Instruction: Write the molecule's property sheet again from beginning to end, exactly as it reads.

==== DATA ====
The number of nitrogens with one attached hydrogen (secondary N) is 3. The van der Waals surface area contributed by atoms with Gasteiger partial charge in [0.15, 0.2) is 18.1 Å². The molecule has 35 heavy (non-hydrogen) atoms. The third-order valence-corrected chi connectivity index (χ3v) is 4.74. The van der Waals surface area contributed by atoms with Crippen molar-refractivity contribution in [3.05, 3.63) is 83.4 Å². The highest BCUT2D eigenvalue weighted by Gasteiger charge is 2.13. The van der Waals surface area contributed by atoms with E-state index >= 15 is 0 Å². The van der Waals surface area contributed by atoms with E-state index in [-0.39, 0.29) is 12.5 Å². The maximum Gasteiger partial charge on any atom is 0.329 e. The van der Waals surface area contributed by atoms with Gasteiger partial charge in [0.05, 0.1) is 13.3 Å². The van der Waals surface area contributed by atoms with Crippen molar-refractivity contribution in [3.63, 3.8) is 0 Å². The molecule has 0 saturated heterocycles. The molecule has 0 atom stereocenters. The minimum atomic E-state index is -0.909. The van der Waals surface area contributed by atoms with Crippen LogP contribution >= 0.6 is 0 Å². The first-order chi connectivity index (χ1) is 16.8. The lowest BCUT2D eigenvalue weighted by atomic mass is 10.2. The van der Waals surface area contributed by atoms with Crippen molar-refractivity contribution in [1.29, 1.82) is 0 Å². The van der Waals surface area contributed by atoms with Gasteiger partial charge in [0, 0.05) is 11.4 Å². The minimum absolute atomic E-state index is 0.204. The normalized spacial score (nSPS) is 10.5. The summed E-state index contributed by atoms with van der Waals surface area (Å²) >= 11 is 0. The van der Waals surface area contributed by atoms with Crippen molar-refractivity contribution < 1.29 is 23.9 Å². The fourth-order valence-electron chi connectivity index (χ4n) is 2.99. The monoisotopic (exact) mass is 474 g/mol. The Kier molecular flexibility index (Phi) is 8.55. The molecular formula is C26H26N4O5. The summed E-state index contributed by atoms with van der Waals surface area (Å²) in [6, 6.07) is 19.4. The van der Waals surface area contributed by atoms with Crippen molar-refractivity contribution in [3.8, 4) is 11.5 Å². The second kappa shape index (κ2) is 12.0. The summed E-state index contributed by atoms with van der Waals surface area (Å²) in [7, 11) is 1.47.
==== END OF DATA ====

The number of nitrogens with one attached hydrogen (secondary N) is 3. The van der Waals surface area contributed by atoms with Gasteiger partial charge in [0.15, 0.2) is 18.1 Å². The molecule has 35 heavy (non-hydrogen) atoms. The third-order valence-corrected chi connectivity index (χ3v) is 4.74. The van der Waals surface area contributed by atoms with Crippen molar-refractivity contribution in [3.05, 3.63) is 83.4 Å². The highest BCUT2D eigenvalue weighted by Gasteiger charge is 2.13. The van der Waals surface area contributed by atoms with E-state index >= 15 is 0 Å². The van der Waals surface area contributed by atoms with E-state index in [-0.39, 0.29) is 12.5 Å². The maximum Gasteiger partial charge on any atom is 0.329 e. The van der Waals surface area contributed by atoms with Gasteiger partial charge in [0.05, 0.1) is 13.3 Å². The van der Waals surface area contributed by atoms with Crippen molar-refractivity contribution in [3.63, 3.8) is 0 Å². The molecule has 0 saturated heterocycles. The molecule has 0 atom stereocenters. The minimum atomic E-state index is -0.909. The van der Waals surface area contributed by atoms with Crippen LogP contribution >= 0.6 is 0 Å². The first-order chi connectivity index (χ1) is 16.8. The lowest BCUT2D eigenvalue weighted by atomic mass is 10.2. The van der Waals surface area contributed by atoms with Crippen molar-refractivity contribution in [1.29, 1.82) is 0 Å². The van der Waals surface area contributed by atoms with Gasteiger partial charge in [0, 0.05) is 11.4 Å². The minimum absolute atomic E-state index is 0.204. The normalized spacial score (nSPS) is 10.5. The summed E-state index contributed by atoms with van der Waals surface area (Å²) >= 11 is 0. The van der Waals surface area contributed by atoms with Crippen molar-refractivity contribution < 1.29 is 23.9 Å². The fourth-order valence-electron chi connectivity index (χ4n) is 2.99. The monoisotopic (exact) mass is 474 g/mol. The Kier molecular flexibility index (Phi) is 8.55. The molecular formula is C26H26N4O5. The summed E-state index contributed by atoms with van der Waals surface area (Å²) in [6, 6.07) is 19.4. The van der Waals surface area contributed by atoms with Crippen molar-refractivity contribution in [3.8, 4) is 11.5 Å². The second kappa shape index (κ2) is 12.0. The summed E-state index contributed by atoms with van der Waals surface area (Å²) in [7, 11) is 1.47.